David Limbaugh
Have you heard about "trigger warnings," the latest thought control lunacy that has found its way onto college campuses? I weep for our children as they try to navigate the insanity in our society fronting as being protective of their interests.

Trigger warnings are disclaimers that are attached to literature or other content to alert students to potentially traumatic subject matter the literature may contain. The most common types of warnings to date have reportedly involved rape, sexual abuse and mental illness.

Until recently, the warnings were mostly on feminist-oriented Internet message boards and blogs, but now they've gravitated to some of our universities, many of which never found a kooky idea they didn't embrace.

In addition to expanding their jurisdictional scope, they have also increased in their range of forbidden topics. In many venues, trigger warnings now apply to all kinds of isms -- "racism, classism, sexism, heterosexism, cissexism, ableism, and other issues of privilege and oppression," as exemplified by an Oberlin College document concerning triggers.

What is the rationale for warning readers that they might encounter these isms in the flagged literature? Well, according to the Oberlin document, "a trigger is something that recalls a traumatic event to an individual. Reactions to triggers can take many different forms; individuals may feel any range of emotion during and after a trigger. Experiencing a trigger will almost always disrupt a student's learning and may make some students feel unsafe in (the) classroom."

Are we to assume that every piece of writing that in some way touches on the subject of racism, for example, will produce an adverse reaction for any reader who has ever experienced any type of racism at any level? Will all writings that describe or depict some form of sexism or perceived sexism spark a traumatic memory for those who have ever been slighted by this ism?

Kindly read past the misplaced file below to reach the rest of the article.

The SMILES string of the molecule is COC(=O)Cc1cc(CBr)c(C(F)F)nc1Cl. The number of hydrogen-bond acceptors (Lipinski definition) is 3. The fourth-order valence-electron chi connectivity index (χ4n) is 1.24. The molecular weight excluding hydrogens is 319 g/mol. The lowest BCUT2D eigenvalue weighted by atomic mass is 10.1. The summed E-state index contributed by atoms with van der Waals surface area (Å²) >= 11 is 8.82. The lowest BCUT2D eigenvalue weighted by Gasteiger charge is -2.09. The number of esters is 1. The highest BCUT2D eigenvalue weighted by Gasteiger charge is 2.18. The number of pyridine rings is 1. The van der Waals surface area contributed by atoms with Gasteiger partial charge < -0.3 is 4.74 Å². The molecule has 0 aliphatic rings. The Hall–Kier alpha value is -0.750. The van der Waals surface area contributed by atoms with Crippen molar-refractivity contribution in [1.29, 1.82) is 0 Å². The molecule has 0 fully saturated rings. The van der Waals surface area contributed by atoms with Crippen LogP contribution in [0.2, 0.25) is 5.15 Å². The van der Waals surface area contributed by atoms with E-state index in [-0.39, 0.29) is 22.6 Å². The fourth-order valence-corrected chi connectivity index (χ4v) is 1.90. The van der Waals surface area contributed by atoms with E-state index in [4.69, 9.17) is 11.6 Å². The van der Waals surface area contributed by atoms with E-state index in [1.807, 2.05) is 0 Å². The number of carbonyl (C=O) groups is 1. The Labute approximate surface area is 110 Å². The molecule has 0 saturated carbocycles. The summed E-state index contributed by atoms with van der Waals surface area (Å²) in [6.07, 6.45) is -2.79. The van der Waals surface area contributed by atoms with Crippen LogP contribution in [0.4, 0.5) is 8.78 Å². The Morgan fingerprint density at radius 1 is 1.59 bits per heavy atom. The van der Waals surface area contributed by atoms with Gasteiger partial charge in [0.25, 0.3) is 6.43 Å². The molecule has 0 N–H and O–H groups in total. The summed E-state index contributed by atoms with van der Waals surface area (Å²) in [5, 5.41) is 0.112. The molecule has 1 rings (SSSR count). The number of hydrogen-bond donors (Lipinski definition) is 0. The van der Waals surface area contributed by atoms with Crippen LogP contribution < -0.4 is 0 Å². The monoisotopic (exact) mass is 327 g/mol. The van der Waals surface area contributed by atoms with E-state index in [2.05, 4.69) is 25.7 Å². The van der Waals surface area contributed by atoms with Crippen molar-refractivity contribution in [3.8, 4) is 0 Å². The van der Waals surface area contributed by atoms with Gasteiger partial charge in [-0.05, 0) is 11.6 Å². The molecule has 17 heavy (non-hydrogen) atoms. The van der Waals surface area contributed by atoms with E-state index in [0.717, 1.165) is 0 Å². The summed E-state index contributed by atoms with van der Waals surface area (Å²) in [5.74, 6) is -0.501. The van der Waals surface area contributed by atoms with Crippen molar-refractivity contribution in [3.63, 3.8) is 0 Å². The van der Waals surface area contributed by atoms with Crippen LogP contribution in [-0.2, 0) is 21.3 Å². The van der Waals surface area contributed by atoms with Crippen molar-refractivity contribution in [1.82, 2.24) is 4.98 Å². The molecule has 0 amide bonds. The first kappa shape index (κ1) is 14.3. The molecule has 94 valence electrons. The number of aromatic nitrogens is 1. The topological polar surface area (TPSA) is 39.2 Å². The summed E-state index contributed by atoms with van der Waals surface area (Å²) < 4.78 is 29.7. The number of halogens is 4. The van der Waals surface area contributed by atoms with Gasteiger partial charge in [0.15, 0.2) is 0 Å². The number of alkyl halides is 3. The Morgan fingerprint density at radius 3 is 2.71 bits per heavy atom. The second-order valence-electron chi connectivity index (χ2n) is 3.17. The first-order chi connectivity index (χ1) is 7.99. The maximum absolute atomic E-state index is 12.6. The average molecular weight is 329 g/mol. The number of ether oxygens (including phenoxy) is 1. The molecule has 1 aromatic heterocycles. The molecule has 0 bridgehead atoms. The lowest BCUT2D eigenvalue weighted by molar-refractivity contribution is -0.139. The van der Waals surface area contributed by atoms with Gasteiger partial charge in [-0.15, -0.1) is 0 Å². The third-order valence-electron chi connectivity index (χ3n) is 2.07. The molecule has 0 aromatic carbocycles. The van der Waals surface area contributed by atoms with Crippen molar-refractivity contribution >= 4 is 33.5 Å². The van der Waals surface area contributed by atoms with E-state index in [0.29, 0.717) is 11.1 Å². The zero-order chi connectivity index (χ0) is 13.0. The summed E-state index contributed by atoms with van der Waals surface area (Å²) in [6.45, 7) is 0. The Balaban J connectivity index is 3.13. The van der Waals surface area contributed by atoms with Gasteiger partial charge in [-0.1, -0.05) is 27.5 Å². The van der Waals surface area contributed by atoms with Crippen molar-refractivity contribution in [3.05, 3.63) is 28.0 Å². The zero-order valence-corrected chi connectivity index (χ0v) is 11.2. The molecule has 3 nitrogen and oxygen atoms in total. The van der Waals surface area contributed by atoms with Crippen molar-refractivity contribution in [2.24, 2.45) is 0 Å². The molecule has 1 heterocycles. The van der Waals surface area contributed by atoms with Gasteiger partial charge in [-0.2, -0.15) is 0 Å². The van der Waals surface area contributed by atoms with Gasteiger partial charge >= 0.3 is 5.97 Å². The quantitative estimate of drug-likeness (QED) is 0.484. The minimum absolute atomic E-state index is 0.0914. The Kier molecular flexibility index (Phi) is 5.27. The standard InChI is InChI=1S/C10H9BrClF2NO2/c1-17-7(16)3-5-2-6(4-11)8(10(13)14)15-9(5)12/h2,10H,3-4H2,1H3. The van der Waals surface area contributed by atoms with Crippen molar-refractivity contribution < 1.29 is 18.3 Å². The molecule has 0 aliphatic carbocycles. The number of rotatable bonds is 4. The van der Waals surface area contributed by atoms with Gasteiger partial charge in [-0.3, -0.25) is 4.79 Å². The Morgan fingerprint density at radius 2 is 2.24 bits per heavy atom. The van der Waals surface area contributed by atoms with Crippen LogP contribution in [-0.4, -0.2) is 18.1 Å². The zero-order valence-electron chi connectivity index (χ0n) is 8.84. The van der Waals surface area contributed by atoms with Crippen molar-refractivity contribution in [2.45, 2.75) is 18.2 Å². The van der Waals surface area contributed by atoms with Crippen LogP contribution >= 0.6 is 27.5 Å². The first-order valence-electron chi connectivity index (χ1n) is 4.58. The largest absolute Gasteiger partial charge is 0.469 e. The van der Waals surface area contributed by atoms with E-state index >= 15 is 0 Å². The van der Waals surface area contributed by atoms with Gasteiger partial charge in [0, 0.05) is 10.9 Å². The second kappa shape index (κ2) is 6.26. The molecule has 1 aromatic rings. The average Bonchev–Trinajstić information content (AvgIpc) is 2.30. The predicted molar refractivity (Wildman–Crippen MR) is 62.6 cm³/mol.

So what if literature causes readers to feel emotions? Isn't that one of its purposes? Even if certain writings evoke certain negative emotions, does it necessarily follow that they "will almost always disrupt a student's learning and may make some students feel unsafe in (the) classroom"?

Isn't it just as likely that emotions spawned by some of these isms will enhance a student's learning? Don't people sometimes learn how not to behave by pointing to examples, real or fictional, of unacceptable behavior? Abraham Lincoln, according to legend, thought Harriet Beecher Stowe's "Uncle Tom's Cabin" did a great deal to educate people to the horrors of slavery and racism. (Even if it's apocryphal, you get the point.)


David Limbaugh

David Limbaugh, brother of radio talk-show host Rush Limbaugh, is an expert on law and politics. He recently authored the New York Times best-selling book: "Jesus on Trial: A Lawyer Affirms the Truth of the Gospel."

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